Here is an example of the difference between how a philosopher and a non-philosopher might approach a current issue in education. There has been a lot of talk recently about how or whether to teach about race, sex, and gender in schools. Questions arise: how much emphasis do we put on America’s gnarly relationship to race? Teach this race-centric and seemingly pessimistic curriculum, or this other curriculum that focuses mostly on the positive work America has done to become racially inclusive?

As a philosopher, one thing that bugs me about how these current debates go is that we rarely get to the conceptual issues that might be necessary to help us debate more productively. For instance, each side says they and not the other side “just want to teach the facts.” As a philosopher, I want to suggest that this invites us to think about how we know what the historical facts are. Especially in areas where each side can cite seemingly credible facts and sources, how can we determine what the facts are? Is there an objective way to do it or can different parties hold to different accounts of the facts? I would ask these questions not to annoy people or drown us all in questions, but so that we can move the discussion to those potentially more productive issues, where each side offers its arguments in hopes of persuading the other.

As a philosopher, I’d also love folks in these debates to talk about what they think the purpose of teaching about history is to begin with. Is it, as conservatives are more likely to say, to create a nation of people who love their country for the perceived good it has done, despite its acknowledged flaws? Or is it, as liberals and progressives are more likely to say, to inspire people to work for social change above and beyond what their country has done in the past?

A third conceptual dimension of the question above involves who has the right to decide these matters. If enough parents decide that their children will be made uncomfortable by a certain view of history (or anything else), does that give them a right to demand its removal, even if the experts in the relevant field disagree? Is it moral for students – who generally are required to be in school and have very little choice of what they learn – to be forced to learn what does not interest them or might make them uncomfortable if it is “for their own good”? If yes, how do we determine what is good for students, especially if the good we are entertaining is an imagined future good? In cases where parents and the school system – or the kid – disagree on what the kid’s own good is, who gets to decide in any given case?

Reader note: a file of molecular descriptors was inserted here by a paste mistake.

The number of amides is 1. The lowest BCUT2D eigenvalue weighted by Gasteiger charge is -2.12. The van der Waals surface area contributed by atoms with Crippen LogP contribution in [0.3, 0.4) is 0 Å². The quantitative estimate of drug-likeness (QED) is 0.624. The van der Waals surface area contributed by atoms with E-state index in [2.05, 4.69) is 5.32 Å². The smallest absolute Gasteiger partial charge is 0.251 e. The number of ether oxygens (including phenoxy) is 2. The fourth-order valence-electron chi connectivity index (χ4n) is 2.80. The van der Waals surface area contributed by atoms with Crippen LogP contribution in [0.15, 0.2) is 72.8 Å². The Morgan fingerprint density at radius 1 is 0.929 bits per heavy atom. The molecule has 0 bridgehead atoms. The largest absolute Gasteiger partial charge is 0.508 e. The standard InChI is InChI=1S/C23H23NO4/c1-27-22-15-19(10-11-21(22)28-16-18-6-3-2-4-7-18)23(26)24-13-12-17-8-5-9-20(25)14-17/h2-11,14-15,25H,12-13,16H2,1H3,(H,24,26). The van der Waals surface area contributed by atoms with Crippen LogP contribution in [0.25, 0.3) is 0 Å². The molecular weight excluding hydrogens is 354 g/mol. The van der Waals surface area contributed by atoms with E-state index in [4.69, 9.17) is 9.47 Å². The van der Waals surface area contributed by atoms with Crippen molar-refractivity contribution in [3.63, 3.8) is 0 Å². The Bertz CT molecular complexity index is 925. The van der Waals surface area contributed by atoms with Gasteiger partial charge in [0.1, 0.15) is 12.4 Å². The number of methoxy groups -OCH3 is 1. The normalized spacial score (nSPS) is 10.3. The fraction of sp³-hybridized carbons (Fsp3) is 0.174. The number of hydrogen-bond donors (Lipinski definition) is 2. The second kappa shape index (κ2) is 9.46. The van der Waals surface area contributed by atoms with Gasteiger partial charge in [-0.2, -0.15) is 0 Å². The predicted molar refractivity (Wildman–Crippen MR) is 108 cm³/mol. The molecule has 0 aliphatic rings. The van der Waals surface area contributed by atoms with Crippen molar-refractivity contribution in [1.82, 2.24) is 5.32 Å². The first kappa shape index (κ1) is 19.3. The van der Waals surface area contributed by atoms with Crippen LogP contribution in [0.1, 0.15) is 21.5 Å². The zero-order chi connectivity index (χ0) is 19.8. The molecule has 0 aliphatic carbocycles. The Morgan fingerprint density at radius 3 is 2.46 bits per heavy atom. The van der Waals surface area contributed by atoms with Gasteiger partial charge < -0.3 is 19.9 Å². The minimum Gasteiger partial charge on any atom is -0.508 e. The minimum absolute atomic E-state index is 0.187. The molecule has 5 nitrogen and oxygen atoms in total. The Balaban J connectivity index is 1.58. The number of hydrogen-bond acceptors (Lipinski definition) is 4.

These are all questions of conceptual plumbing, the type of questions we often do not think consciously about but probably still have (perhaps unarticulated) intuitions on. Philosophy brings those intuitions out into the open for all to see, so that we and whoever we might be talking to can examine them, better articulate them, and better see how compelling they are. Maybe philosophy can help us answer the questions we approach philosophically, but even if it can’t, it is still arguably a worthwhile exercise for the reasons I laid out above.

What can all of this philosophical thinking do for teachers? It can make you more thoughtful about your craft and the conceptual elements in it. It can also better allow you to formulate and argue positions in order to convince others, or conversely, find holes in arguments used by others on you.

Here’s an example where I wish I’d have had experience with philosophy when I was a high school teacher. One day, a student of mine, annoyed that I told him to focus on his work, bolted from his seat, cursed at me, and stormed out of the room. My attendance policy states that if a student leaves the classroom without permission, they will be marked absent, so that’s what I did. (A philosopher would have a field day interrogating that policy!) Fifteen minutes later, he showed up at the door with the school social worker who pleaded for me to let the student back into class, after telling me the burdens he was under at home. I had a choice: let him back in at the expense of enforcing my policy, or hold to my policy and risk turning a blind eye to his situation.